Yet the return of Bangladesh Nationalist Party (BNP), headed by Khalida Zia, can change the atmosphere. By playing the Islamic card she has made a difference in the past. It may happen again if she assumes power. But the country would not be going back to square one. The Bangladesh society cannot be changed by the fundamentalists, waiting in the wings. The Jamiat elements may come to the fore. Liberalism may get battered but it will stay. I feel the society is vertically divided into two parts, one pro-liberation and the other prone to religious propaganda. Liberalism will triumph ultimately.

Terrorists have no direct or indirect support from the government, something which I cannot say for certain after my recent visit to Pakistan. But then East Pakistan was always more liberal than West Pakistan and was even considered close to Hindus. A Bangladeshi intellectual explained to me how their separation from Pakistan took away from that society liberalism and the sense of accommodation, leaving the country to wallow in extremism and prejudice.

Bangladesh founder Sheikh Mujib-ur-Rehman told me in 1972, when I interviewed him at Dhaka: “All along Pakistan has preached four things: one, Islam is in danger; two, the Hindu is kaafir; three, India is the enemy; and four, Kashmir must be conquered. The Pakistanis have been fed on this propaganda for the last many years. The hate campaign unleashed in that country is even against the tenets of Islam. Unless there is a change in the mentality of the people of Pakistan they cannot get out of their make-believe world.”

Yet I found a streak of sympathy for Pakistan. Many used the word, ‘pity’. I believe that an overwhelming majority in Bangladesh feels that the Pakistanis face a situation which requires understanding and help. Bangladesh has neither forgotten not forgiven the atrocities committed against their nationals in 1971. But that does not stop some nostalgically recalling the period when the two lived together. The younger generation is indifferent, like the youth in India towards Pakistan.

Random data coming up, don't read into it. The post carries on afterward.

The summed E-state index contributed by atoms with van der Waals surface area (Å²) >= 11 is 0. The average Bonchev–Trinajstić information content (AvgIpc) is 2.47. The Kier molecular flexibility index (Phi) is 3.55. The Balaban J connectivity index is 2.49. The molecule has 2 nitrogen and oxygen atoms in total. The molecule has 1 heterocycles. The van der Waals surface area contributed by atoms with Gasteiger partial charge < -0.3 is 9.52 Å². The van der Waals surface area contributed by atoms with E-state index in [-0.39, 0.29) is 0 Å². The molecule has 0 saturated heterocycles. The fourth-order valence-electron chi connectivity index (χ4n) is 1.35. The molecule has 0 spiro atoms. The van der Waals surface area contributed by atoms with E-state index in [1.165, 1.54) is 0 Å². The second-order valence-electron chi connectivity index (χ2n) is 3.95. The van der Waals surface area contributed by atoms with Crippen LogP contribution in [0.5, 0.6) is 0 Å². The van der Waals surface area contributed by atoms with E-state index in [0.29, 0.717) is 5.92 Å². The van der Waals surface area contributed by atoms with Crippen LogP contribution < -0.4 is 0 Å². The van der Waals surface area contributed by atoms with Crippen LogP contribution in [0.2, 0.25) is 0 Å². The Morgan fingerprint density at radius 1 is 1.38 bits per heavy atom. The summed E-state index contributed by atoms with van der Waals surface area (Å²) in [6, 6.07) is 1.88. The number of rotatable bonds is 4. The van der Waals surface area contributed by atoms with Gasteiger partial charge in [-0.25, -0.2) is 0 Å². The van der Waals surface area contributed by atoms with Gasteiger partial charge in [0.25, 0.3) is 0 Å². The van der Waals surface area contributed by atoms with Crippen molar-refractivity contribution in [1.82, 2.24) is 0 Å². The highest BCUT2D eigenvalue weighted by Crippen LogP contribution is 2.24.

What Islamabad does or does not has little effect on relations between India and Bangladesh. New Delhi is responsible for it. Dhaka has practically done everything which the accord between the two countries laid down. It has given the transit facilities to enable northeastern states to have better and quicker connectivity with the rest of India. Yet the much-publicised loan of $1 billion has not come through.

Indian officials blame the Bangladesh government for not providing the Detailed Project Reports (DPRs) which the banks demand before releasing loan. I have been assured that the DPRs have reached India and that the loan will be released within the next few days.

However, the better news for Bangladesh would be free trade. I have never been able to understand why New Delhi drags its feet when it comes to trade with Bangladesh or, for that matter, Pakistan. Duty free trade with them would make little difference to the imports worth billions of dollars. The two countries can gain from the huge market India has. This would create vested interests in Bangladesh and Pakistan.

Sheikh Hasina is anxiously awaiting the visit of Prime Minister Manmohan Singh. The signing of Teesta River agreement is expected. But more than that Hasina hopes to shore up her sagging popularity through the agreement and other goodies. I hope she turns out to be correct. But my experience is that India is too squeamish when it comes to dealing with the neighbouring countries. New Delhi is yet to learn the art of diplomacy.